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Mr. Skinner : No increase for ambulance crews.

Mr. Cryer : Indeed. Hon. Members are not badly paid ; most of them get more than most of their constituents. If hon. Members are willing to stay here to examine legislation to try to make it clear and free from the festering examination of lawyers, we should stay here to do just that--that is what we are paid to do. The Government are denying us that opportunity by moving the closure.

Mr. Pike : My hon. Friend is right to say that we should give these important matters detailed examination. I hope that he appreciates that we are talking about 152 pages of amendments. Some people outside might think that we are talking about the odd word or so and minor matters, but some of the amendments are several pages long. We need considerable time to discuss those matters in detail. Mr. Tony Banks rose --

Mr. Cryer : I shall deal first with the important point made by my hon. Friend the Member for Burnley (Mr. Pike) before I give way to my hon. Friend the Member for the Back Benches.

My hon. Friend for Burnley is right. No doubt the Government would argue outside that they moved the motion to curtail the debate because the amendments, although in their hundreds, were technical and minor.


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Perhaps an amendment deletes "may" and inserts "shall", but such a change would represent a major change of policy rather than a minor amendment. That argument would not wash with hon. Members. My hon. Friend is also right to argue that some of those amendments do not simply delete one word and insert another, but are several pages long. The Government have put down a sufficient number of amendments to constitute a book full of amendments. Those amendments constitute a greater amount of wordage than in many Bills. The Government are denying us the right to discuss amendments in detail, but those amendments constitute more words than we see in many of the Bills put before us.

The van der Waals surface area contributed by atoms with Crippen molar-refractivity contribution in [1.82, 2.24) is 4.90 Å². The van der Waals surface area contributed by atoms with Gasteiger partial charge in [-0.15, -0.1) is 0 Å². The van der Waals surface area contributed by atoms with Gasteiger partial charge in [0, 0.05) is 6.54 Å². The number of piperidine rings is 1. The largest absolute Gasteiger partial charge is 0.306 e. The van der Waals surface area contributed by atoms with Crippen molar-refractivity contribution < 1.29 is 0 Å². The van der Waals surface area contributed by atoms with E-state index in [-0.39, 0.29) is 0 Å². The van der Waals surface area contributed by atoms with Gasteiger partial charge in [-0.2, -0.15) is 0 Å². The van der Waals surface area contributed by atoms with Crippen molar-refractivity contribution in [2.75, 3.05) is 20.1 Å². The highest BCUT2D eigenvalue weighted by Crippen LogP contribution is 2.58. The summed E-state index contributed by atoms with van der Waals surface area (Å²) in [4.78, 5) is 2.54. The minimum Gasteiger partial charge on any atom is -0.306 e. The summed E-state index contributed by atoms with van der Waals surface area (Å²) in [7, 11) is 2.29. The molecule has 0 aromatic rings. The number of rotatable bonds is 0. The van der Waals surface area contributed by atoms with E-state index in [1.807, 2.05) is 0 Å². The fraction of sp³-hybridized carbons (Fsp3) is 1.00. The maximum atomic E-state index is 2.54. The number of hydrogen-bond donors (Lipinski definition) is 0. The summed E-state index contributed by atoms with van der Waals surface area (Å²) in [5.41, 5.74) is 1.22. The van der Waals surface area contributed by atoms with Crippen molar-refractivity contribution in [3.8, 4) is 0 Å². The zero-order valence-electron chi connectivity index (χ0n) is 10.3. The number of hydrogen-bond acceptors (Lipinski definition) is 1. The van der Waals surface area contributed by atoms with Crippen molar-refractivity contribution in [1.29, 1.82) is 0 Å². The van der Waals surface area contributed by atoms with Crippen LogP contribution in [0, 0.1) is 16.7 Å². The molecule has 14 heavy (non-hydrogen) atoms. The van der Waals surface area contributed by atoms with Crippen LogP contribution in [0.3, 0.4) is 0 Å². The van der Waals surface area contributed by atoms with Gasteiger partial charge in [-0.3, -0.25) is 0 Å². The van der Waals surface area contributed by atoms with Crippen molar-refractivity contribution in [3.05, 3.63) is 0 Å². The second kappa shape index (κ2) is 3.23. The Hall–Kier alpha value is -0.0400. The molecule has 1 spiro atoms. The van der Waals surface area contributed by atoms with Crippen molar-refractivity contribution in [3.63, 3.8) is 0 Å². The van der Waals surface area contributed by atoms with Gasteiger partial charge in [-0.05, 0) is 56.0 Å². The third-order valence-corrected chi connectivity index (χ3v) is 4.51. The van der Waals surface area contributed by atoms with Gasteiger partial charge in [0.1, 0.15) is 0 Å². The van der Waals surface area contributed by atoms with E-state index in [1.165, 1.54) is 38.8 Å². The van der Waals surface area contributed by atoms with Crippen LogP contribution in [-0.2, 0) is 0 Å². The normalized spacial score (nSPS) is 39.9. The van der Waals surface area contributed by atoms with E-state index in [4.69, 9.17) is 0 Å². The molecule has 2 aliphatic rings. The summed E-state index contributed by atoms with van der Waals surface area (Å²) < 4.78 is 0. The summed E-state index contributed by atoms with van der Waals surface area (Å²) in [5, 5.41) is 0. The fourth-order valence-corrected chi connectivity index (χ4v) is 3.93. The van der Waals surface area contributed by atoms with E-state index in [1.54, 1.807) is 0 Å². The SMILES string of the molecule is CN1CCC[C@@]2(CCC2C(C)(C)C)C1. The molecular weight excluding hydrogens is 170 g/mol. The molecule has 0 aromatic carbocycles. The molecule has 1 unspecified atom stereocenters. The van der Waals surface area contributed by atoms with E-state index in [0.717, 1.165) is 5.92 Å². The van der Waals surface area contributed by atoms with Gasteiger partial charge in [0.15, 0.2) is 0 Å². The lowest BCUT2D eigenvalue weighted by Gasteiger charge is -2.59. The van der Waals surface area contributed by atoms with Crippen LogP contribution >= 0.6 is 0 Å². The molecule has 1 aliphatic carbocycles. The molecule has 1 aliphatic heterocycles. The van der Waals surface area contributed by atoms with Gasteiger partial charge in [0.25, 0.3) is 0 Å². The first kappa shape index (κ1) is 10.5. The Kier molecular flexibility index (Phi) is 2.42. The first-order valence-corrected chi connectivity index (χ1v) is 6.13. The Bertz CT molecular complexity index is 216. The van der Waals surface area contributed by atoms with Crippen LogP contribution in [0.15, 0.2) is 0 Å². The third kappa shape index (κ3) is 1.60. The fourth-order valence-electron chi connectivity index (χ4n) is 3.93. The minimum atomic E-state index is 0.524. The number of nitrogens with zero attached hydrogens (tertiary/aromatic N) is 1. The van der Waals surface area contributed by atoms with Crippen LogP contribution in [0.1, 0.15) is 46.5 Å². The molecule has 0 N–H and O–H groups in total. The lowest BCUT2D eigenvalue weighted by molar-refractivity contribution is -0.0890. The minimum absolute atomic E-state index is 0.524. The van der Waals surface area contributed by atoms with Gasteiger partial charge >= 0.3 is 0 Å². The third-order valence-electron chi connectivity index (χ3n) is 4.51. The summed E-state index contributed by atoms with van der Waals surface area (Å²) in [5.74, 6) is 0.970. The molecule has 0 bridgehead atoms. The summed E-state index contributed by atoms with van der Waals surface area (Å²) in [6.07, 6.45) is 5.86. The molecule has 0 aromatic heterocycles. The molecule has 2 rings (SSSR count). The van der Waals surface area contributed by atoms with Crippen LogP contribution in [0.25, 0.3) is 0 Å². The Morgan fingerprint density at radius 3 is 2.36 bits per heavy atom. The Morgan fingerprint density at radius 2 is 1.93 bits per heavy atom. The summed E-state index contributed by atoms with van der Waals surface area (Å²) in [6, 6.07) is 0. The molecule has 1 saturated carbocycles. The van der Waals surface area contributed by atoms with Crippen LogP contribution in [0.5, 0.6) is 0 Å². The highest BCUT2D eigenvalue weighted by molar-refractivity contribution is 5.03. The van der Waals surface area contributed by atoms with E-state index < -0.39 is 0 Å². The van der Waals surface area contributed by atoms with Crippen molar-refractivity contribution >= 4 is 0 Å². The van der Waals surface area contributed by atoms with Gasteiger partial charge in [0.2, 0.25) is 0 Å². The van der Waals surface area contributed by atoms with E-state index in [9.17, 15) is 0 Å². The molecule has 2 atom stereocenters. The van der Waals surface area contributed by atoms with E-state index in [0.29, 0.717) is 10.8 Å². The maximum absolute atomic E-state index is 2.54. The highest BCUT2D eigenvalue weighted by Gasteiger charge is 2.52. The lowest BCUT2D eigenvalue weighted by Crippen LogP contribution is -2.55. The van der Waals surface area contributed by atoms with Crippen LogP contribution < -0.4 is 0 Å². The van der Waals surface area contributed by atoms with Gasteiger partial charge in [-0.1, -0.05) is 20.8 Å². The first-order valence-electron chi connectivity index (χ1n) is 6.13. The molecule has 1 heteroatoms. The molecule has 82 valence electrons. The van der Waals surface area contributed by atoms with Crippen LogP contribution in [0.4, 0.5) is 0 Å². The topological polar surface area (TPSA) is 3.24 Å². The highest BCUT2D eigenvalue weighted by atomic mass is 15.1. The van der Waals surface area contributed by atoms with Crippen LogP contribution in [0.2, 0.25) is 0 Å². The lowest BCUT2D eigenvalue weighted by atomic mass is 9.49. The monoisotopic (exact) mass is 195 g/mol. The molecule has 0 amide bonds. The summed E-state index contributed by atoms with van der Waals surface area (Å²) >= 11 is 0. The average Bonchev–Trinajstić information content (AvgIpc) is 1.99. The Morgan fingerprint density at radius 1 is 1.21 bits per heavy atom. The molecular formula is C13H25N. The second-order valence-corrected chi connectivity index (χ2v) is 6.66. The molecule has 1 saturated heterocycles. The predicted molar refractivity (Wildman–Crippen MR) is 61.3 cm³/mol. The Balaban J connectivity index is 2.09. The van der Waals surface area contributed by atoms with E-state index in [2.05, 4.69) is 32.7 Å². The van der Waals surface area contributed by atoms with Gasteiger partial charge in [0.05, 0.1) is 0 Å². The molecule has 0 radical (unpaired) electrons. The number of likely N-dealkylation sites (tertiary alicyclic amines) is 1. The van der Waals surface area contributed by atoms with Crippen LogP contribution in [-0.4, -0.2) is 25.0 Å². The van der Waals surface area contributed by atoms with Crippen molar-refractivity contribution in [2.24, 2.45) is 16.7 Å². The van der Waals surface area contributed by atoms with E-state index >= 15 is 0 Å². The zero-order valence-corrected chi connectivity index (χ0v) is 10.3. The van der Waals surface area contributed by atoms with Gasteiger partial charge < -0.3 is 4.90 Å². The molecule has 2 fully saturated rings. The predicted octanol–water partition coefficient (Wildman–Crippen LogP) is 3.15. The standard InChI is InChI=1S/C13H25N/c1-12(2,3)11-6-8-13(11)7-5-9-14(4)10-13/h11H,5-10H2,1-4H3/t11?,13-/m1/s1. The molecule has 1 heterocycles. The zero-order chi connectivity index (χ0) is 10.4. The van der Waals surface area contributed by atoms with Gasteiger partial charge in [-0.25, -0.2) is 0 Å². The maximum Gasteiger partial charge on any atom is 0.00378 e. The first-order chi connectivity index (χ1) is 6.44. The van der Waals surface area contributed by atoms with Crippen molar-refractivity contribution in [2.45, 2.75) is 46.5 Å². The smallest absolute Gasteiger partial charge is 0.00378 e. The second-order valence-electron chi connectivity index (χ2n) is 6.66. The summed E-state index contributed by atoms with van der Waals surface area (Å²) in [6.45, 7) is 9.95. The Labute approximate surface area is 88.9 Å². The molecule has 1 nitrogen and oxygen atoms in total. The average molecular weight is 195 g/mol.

I cannot imagine a better illustration of the way in which the Government are trampling on the democratic rights of this House. They are trying to oppress us by denying us the opportunity to speak out. If the Government Chief Whip wants to intervene and tell us that the Government want to withdraw the business motion, I will be happy to give way. However, the Government are more intent on curtailing democratic rights than on entering into any spirit of understanding with a constructive Opposition.

Mr. John Home Robertson (East Lothian) : My hon. Friend referred to the Government trampling on the democratic rights of Parliament. Does he believe that we could learn from what has happened in East Germany today, where I understand that the Cabinet has resigned and--

Madam Deputy Speaker : Order. Interesting though that may be, it does not relate to this business motion.

Mr. Home Robertson : With respect, Madam Deputy Speaker--

Madam Deputy Speaker : Order. I have heard what the hon. Gentleman has to say. I found it very interesting, but he must relate his intervention to the motion before the House. If he can do that, I will hear him.

Mr. Home Robertson : I am grateful to you, Madam Deputy Speaker. We are dealing with the procedure before the House and the power of Parliament to control the actions of the Government. My interesting point is that in East Germany, apparently, the Parliament is to have an opportunity to elect the Cabinet. Would that not be useful in this country?

Mr. Cryer : That is a very interesting point. One of the reasons for Parliament is to give us an opportunity to control and scrutinise the Executive. When that opportunity is denied through the use of business motions of this kind, when the Opposition is run roughshod over because the Government have a majority of 100 or so, the message goes out to the people on the street that our democracy is crumbling. We have seen what can happen in those circumstances in other countries.

Mr. Tony Banks : Is my hon. Friend aware that we should have reached Lords amendment No. 266 and amendments (a) to (d) to that amendment tonight? That amendment deals with emergency planning, particularly in London. I was hoping to move some of those amendments, because we have no civil emergency planning in London. Surely that should concern this House from a personal as well as from a local, strategic point of view. Something disastrous might happen to the House of